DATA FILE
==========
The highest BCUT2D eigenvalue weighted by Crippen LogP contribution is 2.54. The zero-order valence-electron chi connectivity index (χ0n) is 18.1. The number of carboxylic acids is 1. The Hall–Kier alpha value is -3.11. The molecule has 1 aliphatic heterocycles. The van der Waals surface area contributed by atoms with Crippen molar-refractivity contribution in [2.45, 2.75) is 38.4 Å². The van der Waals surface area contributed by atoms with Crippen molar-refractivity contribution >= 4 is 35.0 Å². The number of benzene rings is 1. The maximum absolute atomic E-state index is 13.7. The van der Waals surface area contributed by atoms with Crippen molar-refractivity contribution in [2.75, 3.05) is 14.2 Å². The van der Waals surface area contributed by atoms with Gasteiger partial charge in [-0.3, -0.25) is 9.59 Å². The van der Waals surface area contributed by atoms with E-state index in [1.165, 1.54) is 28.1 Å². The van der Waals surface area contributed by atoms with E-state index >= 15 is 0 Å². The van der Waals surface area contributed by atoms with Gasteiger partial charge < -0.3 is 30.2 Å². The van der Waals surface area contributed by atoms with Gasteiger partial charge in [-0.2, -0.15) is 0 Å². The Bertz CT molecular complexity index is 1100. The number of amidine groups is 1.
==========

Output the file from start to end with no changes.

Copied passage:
The highest BCUT2D eigenvalue weighted by Crippen LogP contribution is 2.54. The zero-order valence-electron chi connectivity index (χ0n) is 18.1. The number of carboxylic acids is 1. The Hall–Kier alpha value is -3.11. The molecule has 1 aliphatic heterocycles. The van der Waals surface area contributed by atoms with Crippen molar-refractivity contribution in [2.45, 2.75) is 38.4 Å². The van der Waals surface area contributed by atoms with Crippen molar-refractivity contribution >= 4 is 35.0 Å². The number of benzene rings is 1. The maximum absolute atomic E-state index is 13.7. The van der Waals surface area contributed by atoms with Crippen molar-refractivity contribution in [2.75, 3.05) is 14.2 Å². The van der Waals surface area contributed by atoms with Gasteiger partial charge in [-0.3, -0.25) is 9.59 Å². The van der Waals surface area contributed by atoms with E-state index in [1.165, 1.54) is 28.1 Å². The van der Waals surface area contributed by atoms with E-state index >= 15 is 0 Å². The van der Waals surface area contributed by atoms with Gasteiger partial charge < -0.3 is 30.2 Å². The van der Waals surface area contributed by atoms with Gasteiger partial charge in [-0.2, -0.15) is 0 Å². The Bertz CT molecular complexity index is 1100. The number of amidine groups is 1.